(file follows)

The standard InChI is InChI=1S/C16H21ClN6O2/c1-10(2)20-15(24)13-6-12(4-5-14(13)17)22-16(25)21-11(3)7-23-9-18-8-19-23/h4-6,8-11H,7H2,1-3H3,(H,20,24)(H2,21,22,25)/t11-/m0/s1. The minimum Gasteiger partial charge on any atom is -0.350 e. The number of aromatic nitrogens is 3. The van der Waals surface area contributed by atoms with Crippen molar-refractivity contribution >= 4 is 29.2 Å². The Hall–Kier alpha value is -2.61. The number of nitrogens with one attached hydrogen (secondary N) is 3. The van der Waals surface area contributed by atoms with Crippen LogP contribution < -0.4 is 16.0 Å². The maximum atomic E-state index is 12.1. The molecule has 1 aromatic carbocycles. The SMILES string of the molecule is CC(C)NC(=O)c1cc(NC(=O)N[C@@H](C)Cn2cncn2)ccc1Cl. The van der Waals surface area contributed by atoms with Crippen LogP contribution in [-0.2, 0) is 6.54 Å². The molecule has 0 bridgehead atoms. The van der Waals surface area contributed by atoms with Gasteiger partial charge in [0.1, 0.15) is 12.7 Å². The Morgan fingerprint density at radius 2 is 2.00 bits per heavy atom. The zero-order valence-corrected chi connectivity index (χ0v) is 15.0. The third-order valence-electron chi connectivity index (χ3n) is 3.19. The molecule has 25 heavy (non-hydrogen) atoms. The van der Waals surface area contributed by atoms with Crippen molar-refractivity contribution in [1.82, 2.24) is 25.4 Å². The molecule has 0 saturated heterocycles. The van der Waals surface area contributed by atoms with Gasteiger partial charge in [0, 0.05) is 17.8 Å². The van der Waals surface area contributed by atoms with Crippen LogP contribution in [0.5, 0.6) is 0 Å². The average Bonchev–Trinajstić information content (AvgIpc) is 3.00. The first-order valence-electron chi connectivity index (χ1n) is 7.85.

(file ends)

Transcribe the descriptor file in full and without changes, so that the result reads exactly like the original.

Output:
The standard InChI is InChI=1S/C16H21ClN6O2/c1-10(2)20-15(24)13-6-12(4-5-14(13)17)22-16(25)21-11(3)7-23-9-18-8-19-23/h4-6,8-11H,7H2,1-3H3,(H,20,24)(H2,21,22,25)/t11-/m0/s1. The minimum Gasteiger partial charge on any atom is -0.350 e. The number of aromatic nitrogens is 3. The van der Waals surface area contributed by atoms with Crippen molar-refractivity contribution >= 4 is 29.2 Å². The Hall–Kier alpha value is -2.61. The number of nitrogens with one attached hydrogen (secondary N) is 3. The van der Waals surface area contributed by atoms with Crippen LogP contribution < -0.4 is 16.0 Å². The maximum atomic E-state index is 12.1. The molecule has 1 aromatic carbocycles. The SMILES string of the molecule is CC(C)NC(=O)c1cc(NC(=O)N[C@@H](C)Cn2cncn2)ccc1Cl. The van der Waals surface area contributed by atoms with Crippen LogP contribution in [-0.2, 0) is 6.54 Å². The molecule has 0 bridgehead atoms. The van der Waals surface area contributed by atoms with Gasteiger partial charge in [0.1, 0.15) is 12.7 Å². The Morgan fingerprint density at radius 2 is 2.00 bits per heavy atom. The zero-order valence-corrected chi connectivity index (χ0v) is 15.0. The third-order valence-electron chi connectivity index (χ3n) is 3.19. The molecule has 25 heavy (non-hydrogen) atoms. The van der Waals surface area contributed by atoms with Crippen molar-refractivity contribution in [1.82, 2.24) is 25.4 Å². The molecule has 0 saturated heterocycles. The van der Waals surface area contributed by atoms with Gasteiger partial charge in [0, 0.05) is 17.8 Å². The van der Waals surface area contributed by atoms with Crippen LogP contribution in [0.5, 0.6) is 0 Å². The average Bonchev–Trinajstić information content (AvgIpc) is 3.00. The first-order valence-electron chi connectivity index (χ1n) is 7.85.